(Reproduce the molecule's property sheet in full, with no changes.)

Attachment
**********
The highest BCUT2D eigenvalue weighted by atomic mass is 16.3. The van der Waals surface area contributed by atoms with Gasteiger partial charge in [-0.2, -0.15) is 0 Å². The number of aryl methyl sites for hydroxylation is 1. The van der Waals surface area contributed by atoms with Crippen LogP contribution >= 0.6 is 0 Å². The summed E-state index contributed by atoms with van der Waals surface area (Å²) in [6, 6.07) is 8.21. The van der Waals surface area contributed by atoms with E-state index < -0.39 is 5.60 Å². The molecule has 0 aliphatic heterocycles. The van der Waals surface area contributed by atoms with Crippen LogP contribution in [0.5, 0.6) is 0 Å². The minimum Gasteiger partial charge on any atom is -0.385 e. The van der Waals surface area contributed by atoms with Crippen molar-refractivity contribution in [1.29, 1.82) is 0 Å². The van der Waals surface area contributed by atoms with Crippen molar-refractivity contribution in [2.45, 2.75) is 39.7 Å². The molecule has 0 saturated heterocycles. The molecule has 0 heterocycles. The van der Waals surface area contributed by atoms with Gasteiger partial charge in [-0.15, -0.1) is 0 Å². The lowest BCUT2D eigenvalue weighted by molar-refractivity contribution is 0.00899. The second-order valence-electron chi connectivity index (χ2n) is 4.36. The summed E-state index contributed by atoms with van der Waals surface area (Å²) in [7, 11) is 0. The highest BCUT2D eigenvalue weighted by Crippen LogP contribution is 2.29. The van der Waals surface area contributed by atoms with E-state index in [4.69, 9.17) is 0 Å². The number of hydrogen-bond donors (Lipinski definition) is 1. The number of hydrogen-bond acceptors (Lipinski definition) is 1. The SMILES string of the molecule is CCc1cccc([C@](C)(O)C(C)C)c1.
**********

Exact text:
The highest BCUT2D eigenvalue weighted by atomic mass is 16.3. The van der Waals surface area contributed by atoms with Gasteiger partial charge in [-0.2, -0.15) is 0 Å². The number of aryl methyl sites for hydroxylation is 1. The van der Waals surface area contributed by atoms with Crippen LogP contribution >= 0.6 is 0 Å². The summed E-state index contributed by atoms with van der Waals surface area (Å²) in [6, 6.07) is 8.21. The van der Waals surface area contributed by atoms with E-state index < -0.39 is 5.60 Å². The molecule has 0 aliphatic heterocycles. The van der Waals surface area contributed by atoms with Crippen LogP contribution in [0.5, 0.6) is 0 Å². The minimum Gasteiger partial charge on any atom is -0.385 e. The van der Waals surface area contributed by atoms with Crippen molar-refractivity contribution in [1.29, 1.82) is 0 Å². The van der Waals surface area contributed by atoms with Crippen molar-refractivity contribution in [2.45, 2.75) is 39.7 Å². The molecule has 0 saturated heterocycles. The molecule has 0 heterocycles. The van der Waals surface area contributed by atoms with Gasteiger partial charge in [-0.15, -0.1) is 0 Å². The lowest BCUT2D eigenvalue weighted by molar-refractivity contribution is 0.00899. The second-order valence-electron chi connectivity index (χ2n) is 4.36. The summed E-state index contributed by atoms with van der Waals surface area (Å²) in [7, 11) is 0. The highest BCUT2D eigenvalue weighted by Crippen LogP contribution is 2.29. The van der Waals surface area contributed by atoms with E-state index in [4.69, 9.17) is 0 Å². The number of hydrogen-bond donors (Lipinski definition) is 1. The number of hydrogen-bond acceptors (Lipinski definition) is 1. The SMILES string of the molecule is CCc1cccc([C@](C)(O)C(C)C)c1.